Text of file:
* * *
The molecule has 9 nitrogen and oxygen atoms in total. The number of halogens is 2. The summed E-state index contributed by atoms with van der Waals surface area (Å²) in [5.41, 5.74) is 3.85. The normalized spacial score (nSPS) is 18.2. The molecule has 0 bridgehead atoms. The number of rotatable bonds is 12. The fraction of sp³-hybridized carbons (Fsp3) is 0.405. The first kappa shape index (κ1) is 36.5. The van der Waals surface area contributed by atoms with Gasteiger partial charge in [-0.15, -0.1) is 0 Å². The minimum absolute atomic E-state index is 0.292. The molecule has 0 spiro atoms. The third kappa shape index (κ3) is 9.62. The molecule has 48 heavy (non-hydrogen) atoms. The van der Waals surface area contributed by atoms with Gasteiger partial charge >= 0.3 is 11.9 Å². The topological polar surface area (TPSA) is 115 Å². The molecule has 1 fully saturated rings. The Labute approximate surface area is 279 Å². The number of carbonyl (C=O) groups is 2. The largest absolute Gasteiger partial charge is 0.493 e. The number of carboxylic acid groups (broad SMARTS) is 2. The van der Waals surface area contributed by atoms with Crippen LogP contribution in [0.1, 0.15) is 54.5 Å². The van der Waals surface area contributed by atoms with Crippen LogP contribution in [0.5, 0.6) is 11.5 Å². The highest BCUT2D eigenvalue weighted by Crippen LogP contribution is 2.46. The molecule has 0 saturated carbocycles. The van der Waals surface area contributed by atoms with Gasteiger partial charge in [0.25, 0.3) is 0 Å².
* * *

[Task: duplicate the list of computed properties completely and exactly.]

The molecule has 9 nitrogen and oxygen atoms in total. The number of halogens is 2. The summed E-state index contributed by atoms with van der Waals surface area (Å²) in [5.41, 5.74) is 3.85. The normalized spacial score (nSPS) is 18.2. The molecule has 0 bridgehead atoms. The number of rotatable bonds is 12. The fraction of sp³-hybridized carbons (Fsp3) is 0.405. The first kappa shape index (κ1) is 36.5. The van der Waals surface area contributed by atoms with Gasteiger partial charge in [-0.15, -0.1) is 0 Å². The minimum absolute atomic E-state index is 0.292. The molecule has 0 spiro atoms. The third kappa shape index (κ3) is 9.62. The molecule has 48 heavy (non-hydrogen) atoms. The van der Waals surface area contributed by atoms with Gasteiger partial charge >= 0.3 is 11.9 Å². The topological polar surface area (TPSA) is 115 Å². The molecule has 1 fully saturated rings. The Labute approximate surface area is 279 Å². The number of carbonyl (C=O) groups is 2. The largest absolute Gasteiger partial charge is 0.493 e. The number of carboxylic acid groups (broad SMARTS) is 2. The van der Waals surface area contributed by atoms with Crippen LogP contribution in [0.1, 0.15) is 54.5 Å². The van der Waals surface area contributed by atoms with Crippen LogP contribution in [0.5, 0.6) is 11.5 Å². The highest BCUT2D eigenvalue weighted by Crippen LogP contribution is 2.46. The molecule has 0 saturated carbocycles. The van der Waals surface area contributed by atoms with Gasteiger partial charge in [0.25, 0.3) is 0 Å².